Marie, an international student, moves to Berlin to further her education. On arrival, she is taken with the rich historical landscape of Berlin and the stunning architectural designs she sees. Though, not a German speaker, she is glad to be integrated with the people’s rich culture and ready to explore the city. However, after a couple of months of living and studying in Berlin, Marie realizes living in Berlin as a student isn’t as easy as she thought. And certainly not as cheap either.
How To Find English-speaking Jobs In Berlin
“I need to get a job, perhaps.” Marie reasons. However, she has no idea what to do about it, or what she should do first. If Marie’s story is similar to yours, this post will help you discover ways you can easily find English-speaking jobs as a student in Berlin.
To find a job as a student anywhere in the world is seldom easy. It involves quite a lot of thought, research, and planning. This process can be a lot more difficult when you’re trying to find work as an international student. While finding English-speaking jobs in Berlin is not impossible, it can be a daunting process and will require that you exhibit a high level of patience and perseverance.
Finding English-Speaking Jobs in Berlin
Job seeking generally will demand that you devote quite a lot of time to thinking about which options are best for you. This means you should have carried out thorough research on what industry to work in, the easiest places to find part-time work, and what will be required of you. Thankfully, we cover some of those points in this blog post. However, you still have to critically examine what kind of jobs offers will suit your student status and still free up ample time for your studies. Some things you can do to prepare you for job hunting include:
- Try to learn German
Job seeking in most cases is about standing out from the competition and offering value your prospective employers would care about. Learning the local language, which in Berlin is German, could greatly increase your chances of finding a job in Berlin. And this includes English-speaking jobs as well. One glaring reason is that most positions are advertised in German. In this case, not understanding the language at least to a certain degree would mean forfeiting these offers by default.
Also, even though few multinational corporations are present in Berlin and have English as their official working language, most employers still lookout for English speakers who can speak German or are making efforts to learn. So, strengthen your chances of easily landing a job by learning to speak German.
- Streamline your options
International students can take advantage of jobcentres available on their campuses. Universities in Germany have job centers that act as recruiters for companies when there is a vacancy.
However, you might find that you do not have the luxury of waiting until there is an opening or that the number of students seeking jobs far outweighs the number of available jobs. You can try to find an English-speaking job elsewhere. To do this, try to streamline your options by targeting industries that always need English speakers. For instance, the hospitality industry always needs English speakers because Berlin is known for its various bars, cafes, and exquisite restaurants. You can send out as many applications as you can to companies and businesses in this industry. Again, understanding the German language would be an added advantage for you.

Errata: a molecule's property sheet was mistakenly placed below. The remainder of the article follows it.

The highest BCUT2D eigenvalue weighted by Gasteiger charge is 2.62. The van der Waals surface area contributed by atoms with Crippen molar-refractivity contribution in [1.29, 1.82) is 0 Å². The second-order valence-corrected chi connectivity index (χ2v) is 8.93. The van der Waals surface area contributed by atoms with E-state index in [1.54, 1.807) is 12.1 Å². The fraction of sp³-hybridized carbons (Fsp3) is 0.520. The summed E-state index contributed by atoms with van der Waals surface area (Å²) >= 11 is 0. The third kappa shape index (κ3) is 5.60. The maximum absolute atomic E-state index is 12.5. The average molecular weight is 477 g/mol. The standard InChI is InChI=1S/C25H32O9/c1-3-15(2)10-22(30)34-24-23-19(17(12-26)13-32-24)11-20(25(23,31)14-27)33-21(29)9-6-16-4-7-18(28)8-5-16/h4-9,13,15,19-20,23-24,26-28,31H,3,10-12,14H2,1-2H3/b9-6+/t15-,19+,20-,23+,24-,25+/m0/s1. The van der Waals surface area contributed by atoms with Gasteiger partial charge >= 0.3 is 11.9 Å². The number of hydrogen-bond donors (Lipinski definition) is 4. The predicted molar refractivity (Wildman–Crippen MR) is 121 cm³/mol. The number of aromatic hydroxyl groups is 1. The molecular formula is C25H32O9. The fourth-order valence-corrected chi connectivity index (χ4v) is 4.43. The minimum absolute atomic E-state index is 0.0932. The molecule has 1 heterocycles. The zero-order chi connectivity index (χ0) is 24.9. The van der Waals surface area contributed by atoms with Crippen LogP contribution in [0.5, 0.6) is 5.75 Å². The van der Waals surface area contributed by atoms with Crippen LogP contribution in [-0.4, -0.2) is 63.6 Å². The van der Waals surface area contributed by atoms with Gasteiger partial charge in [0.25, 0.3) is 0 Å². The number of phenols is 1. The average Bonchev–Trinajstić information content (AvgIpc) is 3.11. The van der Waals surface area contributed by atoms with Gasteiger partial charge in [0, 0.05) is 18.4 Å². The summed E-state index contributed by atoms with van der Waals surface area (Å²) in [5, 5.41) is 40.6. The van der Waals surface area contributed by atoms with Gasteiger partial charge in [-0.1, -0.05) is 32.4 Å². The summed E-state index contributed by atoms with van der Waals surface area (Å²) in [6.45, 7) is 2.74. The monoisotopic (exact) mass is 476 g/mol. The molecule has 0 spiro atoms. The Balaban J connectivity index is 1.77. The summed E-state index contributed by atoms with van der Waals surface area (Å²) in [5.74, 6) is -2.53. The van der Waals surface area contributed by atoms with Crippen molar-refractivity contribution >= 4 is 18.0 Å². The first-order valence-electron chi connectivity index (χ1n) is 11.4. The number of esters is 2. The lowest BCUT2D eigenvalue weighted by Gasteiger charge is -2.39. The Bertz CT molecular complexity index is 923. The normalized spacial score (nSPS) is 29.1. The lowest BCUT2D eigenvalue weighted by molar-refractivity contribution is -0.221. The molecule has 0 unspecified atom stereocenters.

- Learn about the peculiarities of the German job market
This goes without saying if you want to increase your chances of finding English-speaking jobs in Berlin. This is because there are processes obtainable in the German job market which might differ from other places. Finding out these things and tailoring your applications to suit them can make a remarkable impact on your chance of success.
For instance, in Germany, Curriculum Vitae is used rather than resumes. It’s also advisable not to work with assumptions and to learn how to properly format your CV.
You should also find out the kind of expectations prospective employees might have.
Some documents you might need in Berlin to find work and even English speaking jobs include:
– A German bank account
– A red card
The red card is a type of sanitary certificate. It is only necessary if the English-speaking jobs you have applied for are in the Hospitality sector.
– You should also find out about labor laws in Berlin and if there are any restrictions on your ability to apply for jobs as an international student.
For instance, International students from the European Union have no restrictions. However, international students from other countries, which are not part of the EU, are not allowed to take certain kinds of jobs. For instance, freelance jobs or work as self-employed. They are allowed to work at part-time jobs however for 120 half days or 240 full days annually.
Where can these English-Speaking jobs be found?
– Social media platforms
Social media is one of the amazing ways international students seeking English-speaking jobs can find great opportunities. There are many Facebook groups, online communities, and many more that offer knowledge on how to navigate the German job market and constantly offer opportunities. Some of these include:
- English Speaking Jobs in Berlin, Germany.
- Berlin Startup Jobs
- IT jobs in Berlin.
- Local job boards and advertisements in newspapers.
- Berlin Startups and temporary work agencies.
You could also use websites like Indeed, Glassdoor, and more.
While all these can help you land your dream student job, don’t underrate the importance of having a strong and vibrant network. Most job offers might come from personal contacts and recommendations. So go out, meet people, socialize, and get most people connected to you to know about your job search expeditions.